It’s also no big secret that dads play differently. They throw them in the air, crawl around the floor with them on their backs, play ON the riding toys with them, and, in general, take more chances.
Sometimes they bend the rules a little or extend bedtime beyond what mom would prefer. Sometimes snack consists of a cupcake from Starbucks instead of the whole grain fruit bar that mom packed. Sometimes a bike ride is so much fun that the usual dinnertime comes and goes before they even make it home.
Some of these things can be frustrating at times, particularly if you know that you have a very tired child on your hands. But, more often than not, these little changes provide an enormous opportunity for our children.
The different ways that dads play offer new learning perspectives for kids. Although our parenting style is the same, my husband and I approach many things differently.
When I sit and do puzzles with the kids, I always help them build the outside first. We find the edges and put them in one pile, and then proceed from there. My husband encourages them to group the pieces according to color, and then they try to piece together the picture.
Our son loves to ride on his plasma car. He mapped out a route around the driveway and can spend a whole morning zooming around. While I stand by and cheer for him and sometimes act as a “Mommy tow truck”, my husband jumps on the extra plasma car and zooms around with him.
My forts consist of pillows and blankets from the couches in the family room and a few props that might be in the kitchen. His include cardboard boxes and various other items that he finds in the garage.
While I enjoy baking cookies from scratch with the kids, he would rather go out and buy a cookie at the bakery. He likes taking them on outings.
While I put on our favorite CD and lead them in dance parties, my husband gets out his guitar (and guitars for the kids) and leads them in a sing along. Of course, he has that added feature of musical talent!
Our favorite rainy day game is “treasure hunt”. I make clues and hide them all over the house. The kids run from clue to clue, squealing each time they get one step closer to the hidden treasure. My husband does “pretend” treasure hunts. I watched in horror one morning as the three of them ran around the upstairs in search of pretend clues that would lead them to some loose change. I couldn’t believe he reduced my carefully crafted game to make believe. Then I realized that he taught how to think outside of the box. He didn’t have the time to write out the clues and hide them, so he did the next best thing. They had just as much fun.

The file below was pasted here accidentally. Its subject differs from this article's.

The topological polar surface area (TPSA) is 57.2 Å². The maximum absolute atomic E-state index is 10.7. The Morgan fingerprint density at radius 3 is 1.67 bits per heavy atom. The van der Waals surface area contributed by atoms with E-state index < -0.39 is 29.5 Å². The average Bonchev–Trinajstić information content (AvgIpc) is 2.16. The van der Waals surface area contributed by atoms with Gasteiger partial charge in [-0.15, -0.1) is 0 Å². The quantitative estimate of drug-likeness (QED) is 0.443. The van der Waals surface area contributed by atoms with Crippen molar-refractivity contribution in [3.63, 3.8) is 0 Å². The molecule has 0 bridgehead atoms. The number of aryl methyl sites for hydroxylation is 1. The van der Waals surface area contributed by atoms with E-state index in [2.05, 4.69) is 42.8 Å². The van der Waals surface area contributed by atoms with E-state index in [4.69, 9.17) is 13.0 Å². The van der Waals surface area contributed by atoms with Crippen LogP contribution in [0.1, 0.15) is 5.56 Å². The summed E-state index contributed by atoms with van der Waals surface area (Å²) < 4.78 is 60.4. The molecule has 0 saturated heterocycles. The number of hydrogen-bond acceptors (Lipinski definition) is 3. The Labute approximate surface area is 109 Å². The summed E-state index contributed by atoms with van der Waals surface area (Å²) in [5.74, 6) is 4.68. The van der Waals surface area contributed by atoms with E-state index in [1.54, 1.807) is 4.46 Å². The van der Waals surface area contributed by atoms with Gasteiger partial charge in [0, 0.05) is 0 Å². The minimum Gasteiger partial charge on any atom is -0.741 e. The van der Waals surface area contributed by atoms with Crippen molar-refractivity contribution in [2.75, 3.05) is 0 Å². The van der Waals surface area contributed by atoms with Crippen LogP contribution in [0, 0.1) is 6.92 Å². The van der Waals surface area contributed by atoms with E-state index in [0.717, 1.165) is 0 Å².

I enjoy watching from afar as my husband plays with the kids. It’s fun to see what kinds of things they learn from him. I just walked into a camp out in progress in the office, complete with sleeping bags and blackberry picking. Our daughter was happy and confident as she organized the camp out and told my husband how to play. She likes to be in charge.
I used to focus so heavily on the schedule. I’m alone with the kids most of the week, and the schedule keeps us going. They know what to expect each day. It keeps all of us remain a little calmer, even during the stressful moments.
I’ve learned to look the other way when dinner is late or bath time runs over when my husband is home. At the end of the day, the time they’ve spent with him and the new things they’ve learned are far more important than a strict 7pm bedtime.
Dads do things differently, and that helps our children grow.
What things do your kids learn from their dad they might not learn from you?
Katie is a Child & Adolescent Psychotherapist/Parenting Consultant in Los Angeles, CA. She has a four year old daughter, two year old son, and a rock and roll husband who makes her life complete.
Katie has a parenting advice blog at http://practicalkatie.com/ and can also be found on Twitter.